Zero Trust has come a long way since the term was first coined by John Kindervag at Gartner back in 2010. Or has it? The reality is that eliminating implicit trust and continuously verifying and validating requests for network access (rather than relying on traditional perimeter-based security measures), can be incredibly complex. And defining the concepts and framework to make it all work has required a massive effort from researchers and vendors.
This complexity is what led Forrester to establish the seven core pillars of Zero Trust in 2018, NIST to release their guidelines (SP 800-207) for a Zero Trust architecture that same year, Gartner to release ZTNA in 2019, the White House to release its Zero Trust strategy in 2021, and so on. All the work over the last decade has gotten us to today, where mainstream organizations finally have a comprehensive roadmap to deploy a Zero Trust framework.
So, how’s that going and what’s the reality of Zero Trust priorities within organizations? Where are they in the planning and deployment process? What’s driving their move to Zero Trust, or holding them back? To answer these questions and more, Syxsense teamed up with Enterprise Management Associates’ Managing Research Director, Christopher Steffens. The result was a new research survey report titled, “Advancing Zero Trust Priorities” (which you can download here). Let’s dive into some of the key findings.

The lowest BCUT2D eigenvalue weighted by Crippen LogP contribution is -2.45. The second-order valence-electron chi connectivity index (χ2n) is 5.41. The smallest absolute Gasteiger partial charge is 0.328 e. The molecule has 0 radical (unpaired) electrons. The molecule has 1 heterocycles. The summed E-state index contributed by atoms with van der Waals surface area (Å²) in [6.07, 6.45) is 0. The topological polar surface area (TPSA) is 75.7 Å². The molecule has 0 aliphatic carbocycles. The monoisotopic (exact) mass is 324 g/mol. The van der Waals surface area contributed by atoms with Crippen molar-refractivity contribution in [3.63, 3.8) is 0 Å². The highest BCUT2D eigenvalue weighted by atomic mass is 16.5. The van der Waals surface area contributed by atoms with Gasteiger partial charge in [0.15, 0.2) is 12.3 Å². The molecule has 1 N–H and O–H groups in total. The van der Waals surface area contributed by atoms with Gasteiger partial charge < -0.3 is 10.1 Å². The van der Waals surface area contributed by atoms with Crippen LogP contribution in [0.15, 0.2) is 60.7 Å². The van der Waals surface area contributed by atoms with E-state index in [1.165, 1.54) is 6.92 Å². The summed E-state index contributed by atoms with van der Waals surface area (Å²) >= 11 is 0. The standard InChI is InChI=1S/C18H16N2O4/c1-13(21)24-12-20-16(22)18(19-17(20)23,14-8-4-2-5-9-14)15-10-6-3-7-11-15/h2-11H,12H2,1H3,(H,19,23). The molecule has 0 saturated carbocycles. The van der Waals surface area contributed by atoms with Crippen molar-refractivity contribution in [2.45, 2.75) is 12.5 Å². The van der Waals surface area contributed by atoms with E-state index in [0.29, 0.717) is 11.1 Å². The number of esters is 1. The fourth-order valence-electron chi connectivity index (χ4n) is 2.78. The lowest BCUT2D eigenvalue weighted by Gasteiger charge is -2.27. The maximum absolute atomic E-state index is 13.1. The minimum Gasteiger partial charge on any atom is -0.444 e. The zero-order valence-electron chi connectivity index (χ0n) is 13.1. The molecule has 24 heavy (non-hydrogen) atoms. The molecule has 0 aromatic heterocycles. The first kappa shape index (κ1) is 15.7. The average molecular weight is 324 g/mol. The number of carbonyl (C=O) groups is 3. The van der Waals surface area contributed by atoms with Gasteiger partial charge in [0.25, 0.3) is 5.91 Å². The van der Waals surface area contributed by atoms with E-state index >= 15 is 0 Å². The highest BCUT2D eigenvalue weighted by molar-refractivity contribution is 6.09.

- Nearly one-third of organizations are not pursuing Zero Trust (ZT) – The elephant in the room question. Who’s investigating or planning for ZT? 61.8% of organizations surveyed claim to be in the process of investigating or planning ZT projects, with 31.9% not actively pursuing it, and 6.4% not having insight into the process at all.
- More than half of organizations are still planning for ZT – If in process with ZT, what stage are organizations in? Surprisingly, only 4.8% are near project completion, with 6.3% monitoring and evaluating implementation results. 55.6% are still either planning, getting budgets approved, or having internal discussions. While 33.4% have initiated the project with budget requests and vendor selections.